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Electrical Engineering/Transformer

Question
Sir, how do you calculate the maximum size wire guage of a transformer. Supposed, you wanna built a transformer  whose primary current and voltage are 220V  and secondary current and voltage are 12.5V and 3.5A. What is the size wire guage for both primary and secondary? You can assumed the primary current if is needed. Sir, all i just wanna know is,how to calculate "size wire guage'' for any transformer!

It is not such a simple matter. There are many, many variables to consider in the design.

The size of the wire and the length of it determines the I**2R losses. Large size wire and a short number of turns means the losses will be low but the transformer will be large and heavy.

Decreasing the size of the wire can allow more wire to be placed on a given bobbin, for example, and the inductive coupling will be very tight but the losses will be high and the regulation will be low.  (Regulation has to do with the drop in output voltage as the load current increases.)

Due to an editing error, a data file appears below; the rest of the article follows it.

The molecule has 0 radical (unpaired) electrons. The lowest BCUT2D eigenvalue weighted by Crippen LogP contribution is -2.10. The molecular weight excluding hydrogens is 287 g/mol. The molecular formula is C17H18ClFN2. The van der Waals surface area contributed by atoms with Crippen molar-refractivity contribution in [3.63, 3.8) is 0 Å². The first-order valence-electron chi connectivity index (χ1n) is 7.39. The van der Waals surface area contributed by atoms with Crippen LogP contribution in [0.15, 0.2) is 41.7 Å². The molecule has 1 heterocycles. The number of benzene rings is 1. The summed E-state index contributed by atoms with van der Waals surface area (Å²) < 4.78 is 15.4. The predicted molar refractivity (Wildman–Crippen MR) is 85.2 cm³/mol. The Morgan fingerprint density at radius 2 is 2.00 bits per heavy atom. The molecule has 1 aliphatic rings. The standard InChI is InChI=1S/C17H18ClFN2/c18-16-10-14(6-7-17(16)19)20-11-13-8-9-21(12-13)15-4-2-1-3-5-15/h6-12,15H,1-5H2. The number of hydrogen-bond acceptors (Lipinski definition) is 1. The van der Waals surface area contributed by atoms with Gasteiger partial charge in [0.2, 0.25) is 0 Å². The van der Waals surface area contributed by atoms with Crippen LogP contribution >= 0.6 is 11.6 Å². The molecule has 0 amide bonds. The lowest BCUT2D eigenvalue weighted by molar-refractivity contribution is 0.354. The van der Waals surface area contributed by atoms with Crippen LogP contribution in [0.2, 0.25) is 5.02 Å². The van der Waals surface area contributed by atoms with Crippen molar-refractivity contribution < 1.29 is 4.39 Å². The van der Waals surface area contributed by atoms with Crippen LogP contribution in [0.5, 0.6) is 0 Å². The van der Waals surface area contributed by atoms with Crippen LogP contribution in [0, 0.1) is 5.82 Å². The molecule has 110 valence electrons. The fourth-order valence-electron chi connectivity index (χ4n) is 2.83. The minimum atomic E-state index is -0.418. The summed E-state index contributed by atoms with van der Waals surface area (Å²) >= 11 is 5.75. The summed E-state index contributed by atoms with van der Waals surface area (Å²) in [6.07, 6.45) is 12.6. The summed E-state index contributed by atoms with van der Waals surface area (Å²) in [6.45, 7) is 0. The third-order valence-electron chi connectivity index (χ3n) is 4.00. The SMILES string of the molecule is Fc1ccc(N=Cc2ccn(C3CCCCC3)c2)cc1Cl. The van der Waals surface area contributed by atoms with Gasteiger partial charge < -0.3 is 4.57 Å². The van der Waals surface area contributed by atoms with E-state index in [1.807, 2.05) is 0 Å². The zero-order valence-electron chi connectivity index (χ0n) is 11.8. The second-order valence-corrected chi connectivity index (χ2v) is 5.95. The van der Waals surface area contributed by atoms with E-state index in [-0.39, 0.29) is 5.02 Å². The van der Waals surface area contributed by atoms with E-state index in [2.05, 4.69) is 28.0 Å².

Also, the type of housing for the transformer is important.  Mostly EI shaped laminations are used with power transformers being used at 50 or 60 Hz, but there are many power applications at different frequencies.

Mostly, the design is accomplished by experimentation, given the specifications and the application intended.

For the hobbyist and the DIY enthusiast it is almost always a better choice to purchase a transformer that is manufactured by a reputable firm.  Only in unique applications would I suggest you make your own.  Whenever connecting to the mains of your power source you must think of safety, fire and other calamities when the transformer is not designed to withstand the temperature, humidity, emf kickback voltages, etc. that may come upon it during its service.

Efficiency and regulation are usually important specifications for a transformer as well.  These will alter the design accordingly and dictate the number of turns, size of wire, kinds of laminations to be employed, form factor and heat loss, etc.

The design you mentioned in your question, an output of 12.5v at 3.5a or 44w can be a fair amount of heat production in the transformer is the losses are great.

This youtube may be of help to you:

All the best.  Cheers.

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